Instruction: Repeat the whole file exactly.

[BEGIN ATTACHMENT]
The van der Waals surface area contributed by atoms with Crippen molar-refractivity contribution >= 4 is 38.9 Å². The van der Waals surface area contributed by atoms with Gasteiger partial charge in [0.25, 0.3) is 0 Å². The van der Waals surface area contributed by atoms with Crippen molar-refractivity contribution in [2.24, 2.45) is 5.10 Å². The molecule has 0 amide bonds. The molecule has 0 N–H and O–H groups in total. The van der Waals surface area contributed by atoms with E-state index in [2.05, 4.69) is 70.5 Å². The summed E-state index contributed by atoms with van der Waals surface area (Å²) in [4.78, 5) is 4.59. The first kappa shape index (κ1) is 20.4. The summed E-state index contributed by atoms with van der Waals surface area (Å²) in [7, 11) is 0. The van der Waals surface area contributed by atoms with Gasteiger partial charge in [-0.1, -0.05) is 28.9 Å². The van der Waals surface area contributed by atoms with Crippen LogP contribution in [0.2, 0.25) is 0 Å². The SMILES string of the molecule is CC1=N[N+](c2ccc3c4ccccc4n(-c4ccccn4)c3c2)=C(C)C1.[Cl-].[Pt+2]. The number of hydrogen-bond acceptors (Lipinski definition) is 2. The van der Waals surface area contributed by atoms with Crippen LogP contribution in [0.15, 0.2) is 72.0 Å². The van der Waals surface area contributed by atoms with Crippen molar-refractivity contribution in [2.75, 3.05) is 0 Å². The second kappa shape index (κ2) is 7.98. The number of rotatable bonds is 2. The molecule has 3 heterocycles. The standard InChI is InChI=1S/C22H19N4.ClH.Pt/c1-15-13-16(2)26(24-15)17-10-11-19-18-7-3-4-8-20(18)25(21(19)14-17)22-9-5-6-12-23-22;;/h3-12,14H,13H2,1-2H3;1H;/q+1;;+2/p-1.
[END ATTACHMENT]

The van der Waals surface area contributed by atoms with Crippen molar-refractivity contribution >= 4 is 38.9 Å². The van der Waals surface area contributed by atoms with Gasteiger partial charge in [0.25, 0.3) is 0 Å². The van der Waals surface area contributed by atoms with Crippen molar-refractivity contribution in [2.24, 2.45) is 5.10 Å². The molecule has 0 amide bonds. The molecule has 0 N–H and O–H groups in total. The van der Waals surface area contributed by atoms with E-state index in [2.05, 4.69) is 70.5 Å². The summed E-state index contributed by atoms with van der Waals surface area (Å²) in [4.78, 5) is 4.59. The first kappa shape index (κ1) is 20.4. The summed E-state index contributed by atoms with van der Waals surface area (Å²) in [7, 11) is 0. The van der Waals surface area contributed by atoms with Gasteiger partial charge in [-0.1, -0.05) is 28.9 Å². The van der Waals surface area contributed by atoms with Crippen LogP contribution in [0.2, 0.25) is 0 Å². The SMILES string of the molecule is CC1=N[N+](c2ccc3c4ccccc4n(-c4ccccn4)c3c2)=C(C)C1.[Cl-].[Pt+2]. The number of hydrogen-bond acceptors (Lipinski definition) is 2. The van der Waals surface area contributed by atoms with Crippen LogP contribution in [0.15, 0.2) is 72.0 Å². The van der Waals surface area contributed by atoms with Crippen molar-refractivity contribution in [2.75, 3.05) is 0 Å². The second kappa shape index (κ2) is 7.98. The number of rotatable bonds is 2. The molecule has 3 heterocycles. The standard InChI is InChI=1S/C22H19N4.ClH.Pt/c1-15-13-16(2)26(24-15)17-10-11-19-18-7-3-4-8-20(18)25(21(19)14-17)22-9-5-6-12-23-22;;/h3-12,14H,13H2,1-2H3;1H;/q+1;;+2/p-1.